Poetry pops up the strangest places… Stephen Ziliak was recently in the news for inspiring Haiku Economics, and I had gotten used to enjoying Voltaire’s prose on economics, but I was not expecting to find poetry in the US Office of Price Administration’s archives from the Second World War. But there it was, the poem “On Economists” from Fred Warner Neal at Harvard to Richard V. Gilbert, apparently unpublished, but in many places so very very spot on – even today. Neal wrote Gilbert that he was “delighted that an “economists’ economist” like yourself liked it. I don’t know how well some of the boys up here appreciated it”, and I think you’ll enjoy it too.
To avoid filling up the whole blog I have cut the poem at the third stansa, but click and it will fold out in all its glory, including some nice insights into 1943 economic thinking from the heartland of U.S. Keynesianism.
On Economists, By Fred Warner Neal:
Seeking cycles small and large,
Economists are want to barge
Upon a theory, here and there,
Devoid, perhaps (at least quite bare)
Of any rhyme of cogent reason
For being, now or in any season.
With scissors they seek to analyze
Things that never never crystalyze
Into reality, and plot curves smooth
That never will be, and try to soothe
Their brows, on fire for failing
To stop the leaks by only bailing.
Does the Margin fix the cost?
Debate on this means much time lost.
Some hide logic ’neath a hedge
Claim cost fixed at, not by, the edge;
While others, splitting hairs with sabre
Base their theories all on labor.
Or maybe on the land where sat
Once the mighty Physiocrat.
Is competition rough and fistic?
Some say it is monopolisic.
Is there a thing called monopoly?
Or is all this speaking sloppily?
Is the real thing oligopoly?
Are these things bad, or are they good?
They seldom say, although they should.
They study problems in their lairs.
But answers are slight cares of theirs.
Mayhap they see in thrifty souls
A course of economic shoals
Which stand to batter or to wreck
The capitalistic system’s deck.
And so they straddle on the horn,
Twixt logic and assumption torn,
Twisting, trying to get loose,
And failing, cause they’re too obtuse.
The interest rate! Now that’s the thing!
(Unless they fear the Marxist sting,
In which case it matters not
Where capital is, or what.)
If interest’s what you save for,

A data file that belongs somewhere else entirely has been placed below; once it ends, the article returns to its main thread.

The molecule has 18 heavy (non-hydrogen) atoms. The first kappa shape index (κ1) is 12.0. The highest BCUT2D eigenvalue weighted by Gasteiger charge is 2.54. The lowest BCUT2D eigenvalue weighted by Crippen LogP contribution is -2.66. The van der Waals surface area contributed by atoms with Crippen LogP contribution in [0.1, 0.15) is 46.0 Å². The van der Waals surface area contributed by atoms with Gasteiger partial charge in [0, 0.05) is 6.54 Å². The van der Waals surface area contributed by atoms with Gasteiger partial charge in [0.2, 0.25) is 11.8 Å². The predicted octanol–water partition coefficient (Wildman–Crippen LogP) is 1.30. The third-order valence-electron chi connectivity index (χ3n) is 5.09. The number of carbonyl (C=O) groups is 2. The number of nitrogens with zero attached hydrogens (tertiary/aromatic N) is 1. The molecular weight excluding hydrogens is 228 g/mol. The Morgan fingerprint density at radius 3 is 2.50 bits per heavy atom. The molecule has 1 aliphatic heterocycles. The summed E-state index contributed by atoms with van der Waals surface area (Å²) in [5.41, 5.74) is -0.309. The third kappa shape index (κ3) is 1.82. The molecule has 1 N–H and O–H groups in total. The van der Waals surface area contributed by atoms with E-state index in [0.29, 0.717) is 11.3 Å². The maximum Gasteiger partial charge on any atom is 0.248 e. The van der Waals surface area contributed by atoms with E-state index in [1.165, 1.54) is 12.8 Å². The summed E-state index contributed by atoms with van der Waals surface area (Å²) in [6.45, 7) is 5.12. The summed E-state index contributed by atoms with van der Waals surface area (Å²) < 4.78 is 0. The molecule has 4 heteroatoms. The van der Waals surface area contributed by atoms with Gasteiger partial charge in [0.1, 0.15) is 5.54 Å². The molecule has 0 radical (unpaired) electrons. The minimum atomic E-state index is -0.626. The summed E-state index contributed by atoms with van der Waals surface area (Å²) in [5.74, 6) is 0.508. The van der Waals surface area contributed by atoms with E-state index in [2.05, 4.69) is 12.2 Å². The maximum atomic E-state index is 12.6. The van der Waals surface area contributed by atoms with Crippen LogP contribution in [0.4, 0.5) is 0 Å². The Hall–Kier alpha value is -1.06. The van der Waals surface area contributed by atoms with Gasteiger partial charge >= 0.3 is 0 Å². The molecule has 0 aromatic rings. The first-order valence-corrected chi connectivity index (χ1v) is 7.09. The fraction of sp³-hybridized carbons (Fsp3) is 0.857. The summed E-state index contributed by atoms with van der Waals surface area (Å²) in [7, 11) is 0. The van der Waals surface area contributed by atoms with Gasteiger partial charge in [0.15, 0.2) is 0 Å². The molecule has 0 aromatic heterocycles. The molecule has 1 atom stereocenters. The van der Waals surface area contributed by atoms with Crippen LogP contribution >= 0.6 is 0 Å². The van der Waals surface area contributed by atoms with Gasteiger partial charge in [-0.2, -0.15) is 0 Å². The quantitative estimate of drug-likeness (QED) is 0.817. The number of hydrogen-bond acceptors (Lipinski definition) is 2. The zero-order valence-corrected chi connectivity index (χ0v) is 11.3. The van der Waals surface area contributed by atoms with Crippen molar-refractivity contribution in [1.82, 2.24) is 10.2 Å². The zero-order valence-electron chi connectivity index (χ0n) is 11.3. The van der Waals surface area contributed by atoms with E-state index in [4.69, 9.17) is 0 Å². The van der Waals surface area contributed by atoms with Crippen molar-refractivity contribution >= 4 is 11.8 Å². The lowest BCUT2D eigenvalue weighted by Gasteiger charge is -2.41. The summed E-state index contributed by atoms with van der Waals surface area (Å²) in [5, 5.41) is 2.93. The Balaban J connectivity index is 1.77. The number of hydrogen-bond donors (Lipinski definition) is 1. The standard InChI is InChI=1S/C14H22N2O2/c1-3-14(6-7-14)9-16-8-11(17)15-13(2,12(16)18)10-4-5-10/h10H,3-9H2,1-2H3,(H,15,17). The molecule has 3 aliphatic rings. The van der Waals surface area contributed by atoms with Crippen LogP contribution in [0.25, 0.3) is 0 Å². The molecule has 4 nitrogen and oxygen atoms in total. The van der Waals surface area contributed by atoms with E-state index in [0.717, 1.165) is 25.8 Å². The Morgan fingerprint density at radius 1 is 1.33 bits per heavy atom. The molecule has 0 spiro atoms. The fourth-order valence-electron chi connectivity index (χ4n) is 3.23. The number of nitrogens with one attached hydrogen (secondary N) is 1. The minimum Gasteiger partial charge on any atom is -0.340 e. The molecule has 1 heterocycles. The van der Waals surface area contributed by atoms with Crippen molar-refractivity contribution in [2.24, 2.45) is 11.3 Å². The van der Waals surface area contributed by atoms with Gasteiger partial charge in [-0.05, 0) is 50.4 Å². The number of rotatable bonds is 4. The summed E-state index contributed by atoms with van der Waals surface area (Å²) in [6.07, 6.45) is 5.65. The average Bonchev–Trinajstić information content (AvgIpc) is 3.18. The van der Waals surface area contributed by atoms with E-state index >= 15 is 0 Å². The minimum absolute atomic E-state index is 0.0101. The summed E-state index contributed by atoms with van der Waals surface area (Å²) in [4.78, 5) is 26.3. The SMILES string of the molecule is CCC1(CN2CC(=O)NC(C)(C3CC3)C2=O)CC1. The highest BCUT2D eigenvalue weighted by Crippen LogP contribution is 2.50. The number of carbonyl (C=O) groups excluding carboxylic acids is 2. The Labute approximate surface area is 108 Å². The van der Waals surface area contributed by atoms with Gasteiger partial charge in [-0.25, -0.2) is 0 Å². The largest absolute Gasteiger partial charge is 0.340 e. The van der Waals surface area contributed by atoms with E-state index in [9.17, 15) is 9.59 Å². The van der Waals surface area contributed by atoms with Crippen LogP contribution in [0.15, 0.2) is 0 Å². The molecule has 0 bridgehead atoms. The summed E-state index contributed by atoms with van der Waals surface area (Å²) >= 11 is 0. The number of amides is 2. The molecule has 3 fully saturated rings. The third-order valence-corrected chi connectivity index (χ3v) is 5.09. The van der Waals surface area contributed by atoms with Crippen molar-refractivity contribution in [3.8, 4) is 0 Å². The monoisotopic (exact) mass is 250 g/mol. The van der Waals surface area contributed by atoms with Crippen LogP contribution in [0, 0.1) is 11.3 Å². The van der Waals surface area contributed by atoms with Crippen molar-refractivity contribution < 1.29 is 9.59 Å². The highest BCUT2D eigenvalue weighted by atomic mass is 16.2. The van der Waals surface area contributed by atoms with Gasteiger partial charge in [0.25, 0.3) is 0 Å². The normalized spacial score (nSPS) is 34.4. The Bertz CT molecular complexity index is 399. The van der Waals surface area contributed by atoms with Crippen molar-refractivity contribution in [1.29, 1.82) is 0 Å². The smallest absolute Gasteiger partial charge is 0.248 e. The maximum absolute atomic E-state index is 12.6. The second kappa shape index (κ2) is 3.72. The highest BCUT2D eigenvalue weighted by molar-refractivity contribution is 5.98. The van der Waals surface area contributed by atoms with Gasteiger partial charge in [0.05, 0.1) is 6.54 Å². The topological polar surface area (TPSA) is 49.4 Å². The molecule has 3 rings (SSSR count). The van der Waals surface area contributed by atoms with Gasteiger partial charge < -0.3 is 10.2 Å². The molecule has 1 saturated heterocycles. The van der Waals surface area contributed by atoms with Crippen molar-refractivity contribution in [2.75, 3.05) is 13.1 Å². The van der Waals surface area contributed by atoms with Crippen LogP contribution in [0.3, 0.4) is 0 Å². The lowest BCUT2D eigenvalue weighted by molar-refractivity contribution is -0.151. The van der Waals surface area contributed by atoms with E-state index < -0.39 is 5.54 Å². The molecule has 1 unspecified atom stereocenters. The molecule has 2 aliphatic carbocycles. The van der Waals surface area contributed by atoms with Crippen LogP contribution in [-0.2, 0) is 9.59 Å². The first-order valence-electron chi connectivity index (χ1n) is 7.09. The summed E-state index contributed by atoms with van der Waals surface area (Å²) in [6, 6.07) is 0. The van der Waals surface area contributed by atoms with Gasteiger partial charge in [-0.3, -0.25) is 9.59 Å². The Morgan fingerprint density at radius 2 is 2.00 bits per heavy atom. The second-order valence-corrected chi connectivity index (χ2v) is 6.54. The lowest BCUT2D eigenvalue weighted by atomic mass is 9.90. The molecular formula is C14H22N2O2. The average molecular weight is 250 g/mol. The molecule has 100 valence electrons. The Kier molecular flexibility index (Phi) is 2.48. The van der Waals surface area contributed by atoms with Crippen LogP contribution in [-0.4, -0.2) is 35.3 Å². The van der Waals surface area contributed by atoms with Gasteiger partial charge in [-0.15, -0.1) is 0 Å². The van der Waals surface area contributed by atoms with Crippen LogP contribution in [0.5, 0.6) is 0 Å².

With lower rates will you save more,
Or less? Because of a presumption
That it might increase consumption?
In a scope of such immensity,
What becomes of the propensity?
Questions like these, of course, are banes
Of Men who walk with (J.M.) Keynes.
Inflation is their current worry,
Though most remain a trifle blurry
About whether it’s really here
Or just a thing we all should fear.
Forced savings, anyway, will stop
Rising prices and the crop
Of bourses black, unless from banks
We beg the funds to build our tanks
A spending program, that’s the need!
Sow investment like a seed!
The multiplier does the rest,
If the theory’s at its best.
Of deficits? They matter not!
A balanced budget’s not so hot,
Cause our economy’s mature.
No frontiers remain to lure
Marginal dollars to invest.
Our capitalists are all at rest.
Of post war plans there is no end.
To Europe, China we must lend
Our surplus wealth and capital saved
Until the markets here are shaved
So thin that business, for dollars,
Will send up a roar of hollers
That will make our system buoyed
And put an end to unemployed?
Suppose their work is unproductive?
The theory is, at least, seductive
Enough to bring before its feet
Most of the economic elite,
To tell in words so bright and cheery
The meaning real of “General Theory.”
There’s only one thing left to say.
When Keynesian “ec” has had its day–
Like Marshall, Robertson and Mill—
What theories next loom o’er the hill
From those who seek their relaxations
Improving on “The Wealth of Nations?”
From the FDR memorial Library Archives, Poughkepsie, NY, USA: Richard V. Gilberts Papers, Box 11: Folder: N General. Dated 16 January 1943.